Turn A Long Island Iced Tea Into A Texas Tea With Just A Shot Of Bourbon

If you've ever spent time in the South, you'll know just how synonymous summer is with sweet iced tea. The name alone conjures images of sweltering afternoons by the pool and evenings watching the sunset on a porch while a summer breeze comes to welcome the night (and the June bugs). However, as the days get longer, life sometimes calls for a boozy twist to classic drinks. After all, few cocktails are as refreshing in the summer heat as an icy cold Long Island Iced Tea. Or, for the daring connoisseurs among us, something even bolder: a Texas Tea. (Neither one contains any tea, by the way, though that doesn't make them any less refreshing).

With just one shot of bourbon added to your classic Long Island Iced Tea recipe, you, too, can join this hallowed tradition in unleashing the potent flavor combination of multiple liquors, sweet, lingering citrus, and smooth and smoky whiskey. That's literally all it takes.

Just remember: Everything's bigger in Texas, including the flavors in this unique spin on a classic cocktail. So throw off your sunhat and get ready to whip up (and maybe get a bit tipsy off) a very mouth-watering Texas Tea.

Bourbon adds a Southern twist

The Long Island Iced Tea is a classic cocktail with somewhat bizarre origins potentially dating back to the Prohibition-era South. The city of Kingsport, Tennessee claims the cocktail was invented on the state's Long Island, an islet in the middle of the Holston River, in the 1920s. However, New Yorkers claim the cocktail was invented on their (more well-known) Long Island in the 1970s. Regardless of its history, the drink has grown to national fame due to its formidable mix of equal parts vodka, gin, rum, triple sec, tequila, and sour mix, topped off with a splash of cola and a citrus garnish. It may seem intimidating, with a combination of five liquors, but it's surprisingly smooth, with a crisp finish.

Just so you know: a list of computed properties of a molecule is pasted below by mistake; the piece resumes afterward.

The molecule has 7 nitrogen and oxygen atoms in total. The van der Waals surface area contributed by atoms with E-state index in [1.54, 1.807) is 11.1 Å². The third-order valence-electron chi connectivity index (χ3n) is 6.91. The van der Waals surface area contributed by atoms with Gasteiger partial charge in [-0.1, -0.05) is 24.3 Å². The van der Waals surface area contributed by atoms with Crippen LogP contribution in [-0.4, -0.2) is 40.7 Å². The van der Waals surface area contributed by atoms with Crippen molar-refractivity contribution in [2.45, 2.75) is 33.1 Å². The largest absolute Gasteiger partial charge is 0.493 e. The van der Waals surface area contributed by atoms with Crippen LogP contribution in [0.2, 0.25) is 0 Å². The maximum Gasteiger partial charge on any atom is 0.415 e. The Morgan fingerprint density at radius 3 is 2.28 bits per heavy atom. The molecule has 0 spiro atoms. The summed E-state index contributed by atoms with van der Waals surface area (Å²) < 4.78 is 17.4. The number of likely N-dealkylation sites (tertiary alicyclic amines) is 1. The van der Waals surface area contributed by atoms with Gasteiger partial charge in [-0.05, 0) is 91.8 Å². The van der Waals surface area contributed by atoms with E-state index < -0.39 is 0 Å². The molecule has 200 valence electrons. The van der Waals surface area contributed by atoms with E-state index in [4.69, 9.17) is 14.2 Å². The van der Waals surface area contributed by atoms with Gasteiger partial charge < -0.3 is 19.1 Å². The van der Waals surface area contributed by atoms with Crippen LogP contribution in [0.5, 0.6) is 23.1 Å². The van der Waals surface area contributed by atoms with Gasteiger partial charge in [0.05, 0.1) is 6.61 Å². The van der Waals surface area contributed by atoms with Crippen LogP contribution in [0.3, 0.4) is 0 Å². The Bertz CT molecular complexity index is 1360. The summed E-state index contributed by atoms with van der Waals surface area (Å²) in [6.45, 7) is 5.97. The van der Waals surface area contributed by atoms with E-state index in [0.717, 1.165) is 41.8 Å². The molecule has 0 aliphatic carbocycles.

While the original is a powerhouse on any bar menu, why not jazz up this classic cocktail a bit? After all, with so much liquor to start, what's adding one more spirit going to do? If anything, it will bring a strong libation back to its possible Southern roots, imbuing it with a smooth and spicy taste.

To make the Texas Tea variation, you can follow a traditional Long Island Iced Tea recipe but add the bourbon shot before shaking or stirring the drink. The result is a flavorful cocktail with the perfect balance of sweetness and tartness, rounded out by the bourbon's slightly toasty undertones. It's a delicious way to spice up the classic Long Island Iced Tea.

The best alcohol for a Texas Tea

When crafting a boozy Texas Tea, selecting high-quality spirits is important. You're looking for a harmonious blend in which no one liquor overpowers the other. While you can play with different brands for each spirit, Difford's Guide recommends a few specific options worth sampling.

For vodka, try Ketel One, which is clean with a refreshing finish. The tequila of choice is Patron Añejo, touted for its citrusy aftertaste. Regarding gin and rum, consider London dry gin and a charcoal-filtered light dry rum, which are both on par with the other smooth selections offered in this particular recipe.

When it comes to selecting the right bourbon for your Texas Tea, Maker's Mark is a great option. It boasts a buttery smooth taste with hints of vanilla and spicy oak that add just the perfect touch of straight Kentucky bourbon without interfering with the other flavors in the cocktail. But really, any whiskey will do. If you prefer a smokier taste, splash in some of Knob Creek's Smoked Maple bourbon or use some limited-edition Arby's Smoked Bourbon instead.

For a true Texan twist, seek out one of the esteemed selections from Lone Star State distillery Balcones, like Baby Blue blue corn whiskey. Or, for a real boozy wallop, add a slug of the brand's 100 proof rye or Texas Pot Still bourbon made with local ingredients. Even if there's no tea involved, the drink will at least include whiskey from Texas.